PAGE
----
Published on 3 Sep 2013 Sections , ,

Japanese government moves to fix Fukushima

Science Editor

Japan is to accelerate efforts to stop radiation leaks from the Fukushima nuclear plant after more bad news from the site, although the announcement may be timed to enhance the country’s Olympic bid.

Japan will spend 47bn yen (£300m) on freezing groundwater beneath the plant’s leaking reactors to prevent radioactive cooling water entering the ocean and to build new treatment facilities to clean up the site.

The intervention comes after weeks of bad news from the plant’s operators, TEPCO, which is responsible for clean-up of the four reactors at the facility which melted down following the earthquake and tsunami in 2011.

Two weeks ago TEPCO announced contaminated cooling water was leaking out of storage tanks. This weekend hotspots of potentially lethal radiation were found at near the same storage tanks. The company has been widely criticised for delays in the clean-up operation and a lack of openness in giving information about leaks to Japan’s nuclear regulator.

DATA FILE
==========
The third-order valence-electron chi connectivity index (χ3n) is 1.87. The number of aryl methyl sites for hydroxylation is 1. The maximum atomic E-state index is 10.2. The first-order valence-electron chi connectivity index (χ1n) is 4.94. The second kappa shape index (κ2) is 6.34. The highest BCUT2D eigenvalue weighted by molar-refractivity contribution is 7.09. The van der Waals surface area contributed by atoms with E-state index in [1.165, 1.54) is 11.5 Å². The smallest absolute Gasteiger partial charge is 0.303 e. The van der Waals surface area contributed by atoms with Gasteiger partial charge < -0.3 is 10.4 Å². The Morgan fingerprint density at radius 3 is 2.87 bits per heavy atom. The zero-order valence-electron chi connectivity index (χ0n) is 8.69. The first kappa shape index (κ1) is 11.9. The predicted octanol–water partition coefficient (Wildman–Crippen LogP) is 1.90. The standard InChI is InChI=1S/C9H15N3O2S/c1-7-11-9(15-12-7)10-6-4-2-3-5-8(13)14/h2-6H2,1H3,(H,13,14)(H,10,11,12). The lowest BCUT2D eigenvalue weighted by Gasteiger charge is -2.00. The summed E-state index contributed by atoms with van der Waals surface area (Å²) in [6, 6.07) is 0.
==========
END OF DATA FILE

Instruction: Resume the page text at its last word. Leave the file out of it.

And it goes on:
The government has been under pressure to intervene, though it’s thought the announcement was timed to improve Japan’s image as a potential host country for the 2020 Olympic Games. The International Olympic Committee chooses between Tokyo, Istanbul and Madrid as the host of the 2020 this weekend.

“Instead of leaving this up to TEPCO, the government will step forward and take charge,” said Prime Minister Shinzo Abe. “The world is watching if we can properly handle the contaminated water but also the entire decommissioning of the plant.”

The everyday running of the clean-up operation will be left to TEPCO but the government will support a number of high-tech interventions.

Central to their plan is using refrigerant pumped into underground pipes to freeze the ground beneath the damaged reactors. The hope is this will prevent cooling water leaking from the reactor to mix with groundwater beneath.

“It’s a proven technology and the Japanese are highly experienced at it,” said John Belton of Nottingham-based British Drilling and Freezing. “I imagine the main problem there will be getting the work done in such a hazardous environment.”

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